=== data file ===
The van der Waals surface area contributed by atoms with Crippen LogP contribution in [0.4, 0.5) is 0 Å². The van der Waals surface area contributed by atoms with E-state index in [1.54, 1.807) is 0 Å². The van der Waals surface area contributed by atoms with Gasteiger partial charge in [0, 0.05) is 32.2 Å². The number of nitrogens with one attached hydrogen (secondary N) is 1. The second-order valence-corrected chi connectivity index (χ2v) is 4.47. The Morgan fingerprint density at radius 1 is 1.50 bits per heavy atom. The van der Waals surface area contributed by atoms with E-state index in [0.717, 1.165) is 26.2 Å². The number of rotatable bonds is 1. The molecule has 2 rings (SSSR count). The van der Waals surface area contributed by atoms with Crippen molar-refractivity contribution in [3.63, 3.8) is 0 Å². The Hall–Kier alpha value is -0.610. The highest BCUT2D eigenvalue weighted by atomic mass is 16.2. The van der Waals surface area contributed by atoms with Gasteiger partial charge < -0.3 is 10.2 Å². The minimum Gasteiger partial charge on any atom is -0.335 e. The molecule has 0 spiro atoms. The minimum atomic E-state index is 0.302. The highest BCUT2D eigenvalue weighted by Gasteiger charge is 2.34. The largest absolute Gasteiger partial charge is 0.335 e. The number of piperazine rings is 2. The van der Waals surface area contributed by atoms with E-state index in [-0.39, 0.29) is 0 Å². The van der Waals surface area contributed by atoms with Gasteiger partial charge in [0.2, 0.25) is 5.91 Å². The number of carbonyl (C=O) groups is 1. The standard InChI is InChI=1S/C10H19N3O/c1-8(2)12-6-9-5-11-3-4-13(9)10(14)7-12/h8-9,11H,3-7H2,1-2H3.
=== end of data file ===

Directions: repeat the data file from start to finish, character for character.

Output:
The van der Waals surface area contributed by atoms with Crippen LogP contribution in [0.4, 0.5) is 0 Å². The van der Waals surface area contributed by atoms with E-state index in [1.54, 1.807) is 0 Å². The van der Waals surface area contributed by atoms with Gasteiger partial charge in [0, 0.05) is 32.2 Å². The number of nitrogens with one attached hydrogen (secondary N) is 1. The second-order valence-corrected chi connectivity index (χ2v) is 4.47. The Morgan fingerprint density at radius 1 is 1.50 bits per heavy atom. The van der Waals surface area contributed by atoms with E-state index in [0.717, 1.165) is 26.2 Å². The number of rotatable bonds is 1. The molecule has 2 rings (SSSR count). The van der Waals surface area contributed by atoms with Crippen molar-refractivity contribution in [3.63, 3.8) is 0 Å². The Hall–Kier alpha value is -0.610. The highest BCUT2D eigenvalue weighted by atomic mass is 16.2. The van der Waals surface area contributed by atoms with Gasteiger partial charge < -0.3 is 10.2 Å². The minimum Gasteiger partial charge on any atom is -0.335 e. The molecule has 0 spiro atoms. The minimum atomic E-state index is 0.302. The highest BCUT2D eigenvalue weighted by Gasteiger charge is 2.34. The largest absolute Gasteiger partial charge is 0.335 e. The number of piperazine rings is 2. The van der Waals surface area contributed by atoms with E-state index in [-0.39, 0.29) is 0 Å². The van der Waals surface area contributed by atoms with Gasteiger partial charge in [0.2, 0.25) is 5.91 Å². The number of carbonyl (C=O) groups is 1. The standard InChI is InChI=1S/C10H19N3O/c1-8(2)12-6-9-5-11-3-4-13(9)10(14)7-12/h8-9,11H,3-7H2,1-2H3.